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Database of Abstracts of Reviews of Effects (DARE): Quality-assessed Reviews [Internet]. York (UK): Centre for Reviews and Dissemination (UK); 1995-.

Database of Abstracts of Reviews of Effects (DARE): Quality-assessed Reviews.

Efficacy of topical non-steroidal anti-inflammatory drugs in the treatment of osteoarthritis: meta-analysis of randomised controlled trials

Review published: 2004.

Bibliographic details: Lin J, Zhang W, Jones A, Doherty M.  Efficacy of topical non-steroidal anti-inflammatory drugs in the treatment of osteoarthritis: meta-analysis of randomised controlled trials. BMJ 2004; 329: 324-326. [PMC free article: PMC506853] [PubMed: 15286056]

Quality assessment

This review assessed the efficacy of topical non-steroidal anti-inflammatory drugs (NSAIDs) in patients with osteoarthritis. The authors concluded that there is no evidence that topical NSAIDs are more effective than placebo beyond two weeks. The authors' conclusions are likely to be reliable. Full critical summary

Abstract

OBJECTIVE: To assess the efficacy of topical non-steroidal anti-inflammatory drugs (NSAIDs) in the treatment of osteoarthritis.

DATA SOURCES: Medline, Embase, Scientific Citation Index, CINAHL, Cochrane Library, and abstracts from conferences.

REVIEW METHODS: Inclusion criterion was randomised controlled trials comparing topical NSAIDs with placebo or oral NSAIDs in osteoarthritis. Effect size was calculated for pain, function, and stiffness. Rate ratio was calculated for dichotomous data such as clinical response rate and adverse event rate. Number needed to treat to obtain the clinical response was estimated. Quality of trial was assessed, and sensitivity analyses were undertaken.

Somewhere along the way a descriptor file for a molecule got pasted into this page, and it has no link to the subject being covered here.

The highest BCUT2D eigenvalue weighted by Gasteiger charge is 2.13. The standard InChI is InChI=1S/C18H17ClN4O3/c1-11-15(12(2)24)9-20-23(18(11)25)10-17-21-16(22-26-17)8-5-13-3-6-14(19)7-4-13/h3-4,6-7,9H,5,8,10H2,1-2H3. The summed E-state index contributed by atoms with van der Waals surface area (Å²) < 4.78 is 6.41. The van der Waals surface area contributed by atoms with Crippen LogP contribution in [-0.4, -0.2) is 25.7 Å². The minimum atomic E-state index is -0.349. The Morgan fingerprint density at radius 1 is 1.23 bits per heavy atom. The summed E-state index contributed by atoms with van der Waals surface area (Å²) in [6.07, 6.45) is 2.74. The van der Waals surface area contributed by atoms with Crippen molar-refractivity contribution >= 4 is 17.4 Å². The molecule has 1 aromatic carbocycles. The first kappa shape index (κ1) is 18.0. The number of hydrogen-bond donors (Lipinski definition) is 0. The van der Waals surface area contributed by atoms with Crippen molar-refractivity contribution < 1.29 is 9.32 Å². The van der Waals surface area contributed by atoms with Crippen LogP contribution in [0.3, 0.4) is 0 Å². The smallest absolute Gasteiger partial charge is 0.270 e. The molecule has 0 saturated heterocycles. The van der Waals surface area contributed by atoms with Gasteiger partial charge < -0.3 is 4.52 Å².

RESULTS: Topical NSAIDs were superior to placebo in relieving pain due to osteoarthritis only in the first two weeks of treatment. Effect sizes for weeks 1 and 2 were 0.41 (95% confidence interval, 0.16 to 0.66) and 0.40 (0.15 to 0.65), respectively. No benefit was observed over placebo in weeks 3 and 4. A similar pattern was observed for function, stiffness, and clinical response rate ratio and number needed to treat. Topical NSAIDs were inferior to oral NSAIDs in the first week of treatment and associated with more local side effects such as rash, itch, or burning (rate ratio 5.29, 1.14 to 24.51).

CONCLUSION: Randomised controlled trials of short duration only (less than four weeks) have assessed the efficacy of topical NSAIDs in osteoarthritis. After two weeks there was no evidence of efficacy superior to placebo. No trial data support the long term use of topical NSAIDs in osteoarthritis.

CRD has determined that this article meets the DARE scientific quality criteria for a systematic review.

Copyright © 2013 University of York.

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